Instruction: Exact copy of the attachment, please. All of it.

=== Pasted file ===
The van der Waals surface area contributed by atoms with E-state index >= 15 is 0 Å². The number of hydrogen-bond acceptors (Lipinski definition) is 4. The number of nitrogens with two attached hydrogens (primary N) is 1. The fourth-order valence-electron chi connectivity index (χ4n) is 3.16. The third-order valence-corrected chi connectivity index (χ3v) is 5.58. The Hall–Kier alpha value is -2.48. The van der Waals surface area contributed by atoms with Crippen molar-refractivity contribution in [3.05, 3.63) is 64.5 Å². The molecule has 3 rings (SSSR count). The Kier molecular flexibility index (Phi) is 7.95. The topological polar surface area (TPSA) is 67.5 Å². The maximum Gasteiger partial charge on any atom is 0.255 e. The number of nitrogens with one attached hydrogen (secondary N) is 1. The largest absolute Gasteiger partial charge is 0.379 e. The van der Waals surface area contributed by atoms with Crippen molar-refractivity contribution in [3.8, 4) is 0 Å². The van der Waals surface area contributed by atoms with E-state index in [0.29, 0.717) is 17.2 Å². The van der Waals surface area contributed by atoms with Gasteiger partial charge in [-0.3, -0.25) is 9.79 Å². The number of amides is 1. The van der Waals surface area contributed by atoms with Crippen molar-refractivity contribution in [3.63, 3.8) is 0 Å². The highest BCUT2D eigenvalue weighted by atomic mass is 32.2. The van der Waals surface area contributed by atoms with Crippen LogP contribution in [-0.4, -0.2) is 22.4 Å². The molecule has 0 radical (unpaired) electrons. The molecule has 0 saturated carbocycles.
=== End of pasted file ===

The van der Waals surface area contributed by atoms with E-state index >= 15 is 0 Å². The number of hydrogen-bond acceptors (Lipinski definition) is 4. The number of nitrogens with two attached hydrogens (primary N) is 1. The fourth-order valence-electron chi connectivity index (χ4n) is 3.16. The third-order valence-corrected chi connectivity index (χ3v) is 5.58. The Hall–Kier alpha value is -2.48. The van der Waals surface area contributed by atoms with Crippen molar-refractivity contribution in [3.05, 3.63) is 64.5 Å². The molecule has 3 rings (SSSR count). The Kier molecular flexibility index (Phi) is 7.95. The topological polar surface area (TPSA) is 67.5 Å². The maximum Gasteiger partial charge on any atom is 0.255 e. The number of nitrogens with one attached hydrogen (secondary N) is 1. The largest absolute Gasteiger partial charge is 0.379 e. The van der Waals surface area contributed by atoms with Crippen molar-refractivity contribution in [3.8, 4) is 0 Å². The van der Waals surface area contributed by atoms with E-state index in [0.29, 0.717) is 17.2 Å². The van der Waals surface area contributed by atoms with Gasteiger partial charge in [-0.3, -0.25) is 9.79 Å². The number of amides is 1. The van der Waals surface area contributed by atoms with Crippen molar-refractivity contribution in [3.63, 3.8) is 0 Å². The highest BCUT2D eigenvalue weighted by atomic mass is 32.2. The van der Waals surface area contributed by atoms with Crippen LogP contribution in [-0.4, -0.2) is 22.4 Å². The molecule has 0 radical (unpaired) electrons. The molecule has 0 saturated carbocycles.